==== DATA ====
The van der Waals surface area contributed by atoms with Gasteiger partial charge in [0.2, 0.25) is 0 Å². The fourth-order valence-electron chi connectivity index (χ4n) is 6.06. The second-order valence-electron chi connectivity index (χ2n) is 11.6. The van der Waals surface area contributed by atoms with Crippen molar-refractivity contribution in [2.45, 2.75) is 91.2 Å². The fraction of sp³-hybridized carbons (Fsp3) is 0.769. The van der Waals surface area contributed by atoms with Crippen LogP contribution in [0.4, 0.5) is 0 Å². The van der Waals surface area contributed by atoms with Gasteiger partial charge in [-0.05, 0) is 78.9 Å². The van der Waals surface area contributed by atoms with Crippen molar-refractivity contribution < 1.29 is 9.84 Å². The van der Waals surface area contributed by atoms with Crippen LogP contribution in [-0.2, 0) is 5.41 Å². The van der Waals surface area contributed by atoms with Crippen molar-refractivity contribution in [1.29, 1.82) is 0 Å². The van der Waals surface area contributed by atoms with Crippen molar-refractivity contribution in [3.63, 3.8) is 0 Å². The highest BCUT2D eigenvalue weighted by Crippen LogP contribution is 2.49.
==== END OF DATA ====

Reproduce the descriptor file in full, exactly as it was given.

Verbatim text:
The van der Waals surface area contributed by atoms with Gasteiger partial charge in [0.2, 0.25) is 0 Å². The fourth-order valence-electron chi connectivity index (χ4n) is 6.06. The second-order valence-electron chi connectivity index (χ2n) is 11.6. The van der Waals surface area contributed by atoms with Crippen molar-refractivity contribution in [2.45, 2.75) is 91.2 Å². The fraction of sp³-hybridized carbons (Fsp3) is 0.769. The van der Waals surface area contributed by atoms with Crippen LogP contribution in [0.4, 0.5) is 0 Å². The van der Waals surface area contributed by atoms with Gasteiger partial charge in [-0.05, 0) is 78.9 Å². The van der Waals surface area contributed by atoms with Crippen molar-refractivity contribution < 1.29 is 9.84 Å². The van der Waals surface area contributed by atoms with Crippen LogP contribution in [-0.2, 0) is 5.41 Å². The van der Waals surface area contributed by atoms with Crippen molar-refractivity contribution in [1.29, 1.82) is 0 Å². The van der Waals surface area contributed by atoms with Crippen molar-refractivity contribution in [3.63, 3.8) is 0 Å². The highest BCUT2D eigenvalue weighted by Crippen LogP contribution is 2.49.